I had wondered if one of those tactical decisions would be to finally move up in the court a little for his service returns. A week ago in the Madrid final, Zverev had taken advantage of Dominic Thiem’s similarly deep return position, and by the third set of the Rome final, he was having his way with Nadal, too, moving forward unimpeded and using his 6’6” frame to knock off Rafa’s suddenly tame topspin forehands.
But while Rafa stayed deep in the court, he made an effort to hit his returns longer.
“The second serve, he was able to hit the first ball with perfect position,” Nadal said of Zverev’s domination early in the third set. “And I was just running to save the points. And when I came back, I believe I started to return again much higher and longer.”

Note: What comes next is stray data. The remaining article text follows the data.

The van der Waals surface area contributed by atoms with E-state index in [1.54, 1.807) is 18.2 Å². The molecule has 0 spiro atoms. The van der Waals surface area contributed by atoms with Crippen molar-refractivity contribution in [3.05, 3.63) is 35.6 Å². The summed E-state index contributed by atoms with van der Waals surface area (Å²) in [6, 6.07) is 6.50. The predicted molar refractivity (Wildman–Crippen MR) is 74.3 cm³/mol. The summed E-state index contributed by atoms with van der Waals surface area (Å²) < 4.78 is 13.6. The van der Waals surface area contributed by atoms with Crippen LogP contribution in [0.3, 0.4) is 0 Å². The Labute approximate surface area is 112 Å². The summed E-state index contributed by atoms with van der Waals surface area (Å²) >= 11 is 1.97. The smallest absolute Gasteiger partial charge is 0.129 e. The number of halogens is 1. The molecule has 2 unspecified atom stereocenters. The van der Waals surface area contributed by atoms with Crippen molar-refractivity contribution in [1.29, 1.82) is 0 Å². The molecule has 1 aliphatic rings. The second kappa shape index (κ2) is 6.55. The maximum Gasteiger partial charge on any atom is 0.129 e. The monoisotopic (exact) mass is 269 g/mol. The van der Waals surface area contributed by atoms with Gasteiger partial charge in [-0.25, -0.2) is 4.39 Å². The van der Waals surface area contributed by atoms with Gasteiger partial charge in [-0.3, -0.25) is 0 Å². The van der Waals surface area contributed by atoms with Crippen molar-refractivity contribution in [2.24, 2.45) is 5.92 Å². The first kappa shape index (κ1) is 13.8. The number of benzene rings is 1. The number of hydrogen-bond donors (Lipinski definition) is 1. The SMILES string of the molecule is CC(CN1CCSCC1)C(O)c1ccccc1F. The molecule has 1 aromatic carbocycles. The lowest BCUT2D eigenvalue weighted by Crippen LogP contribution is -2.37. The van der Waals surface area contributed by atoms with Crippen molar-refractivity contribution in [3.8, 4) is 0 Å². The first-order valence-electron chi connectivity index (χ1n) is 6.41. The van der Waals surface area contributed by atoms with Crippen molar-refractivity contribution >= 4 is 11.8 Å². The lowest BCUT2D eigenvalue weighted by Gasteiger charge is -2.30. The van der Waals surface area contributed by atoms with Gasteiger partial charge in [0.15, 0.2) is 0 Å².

Everything flowed from there. His deeper, higher returns forced Zverev back, which allowed Nadal to push his way forward and take command of the rallies again. Down the stretch, his flat two-handed backhand approaches were as skiddingly effective as they’ve ever been. Rafa’s doubts, it seemed, had blown away with the clouds.
In some ways, this match was a microcosm of the clay season so far, and a fitting way to send it to Paris. Nadal started out on fire, playing what he even was willing to call his best set of tennis on clay in 2018. His drop shots were deadly, and his forehand passes deadlier, as he broke Zverev every time he served.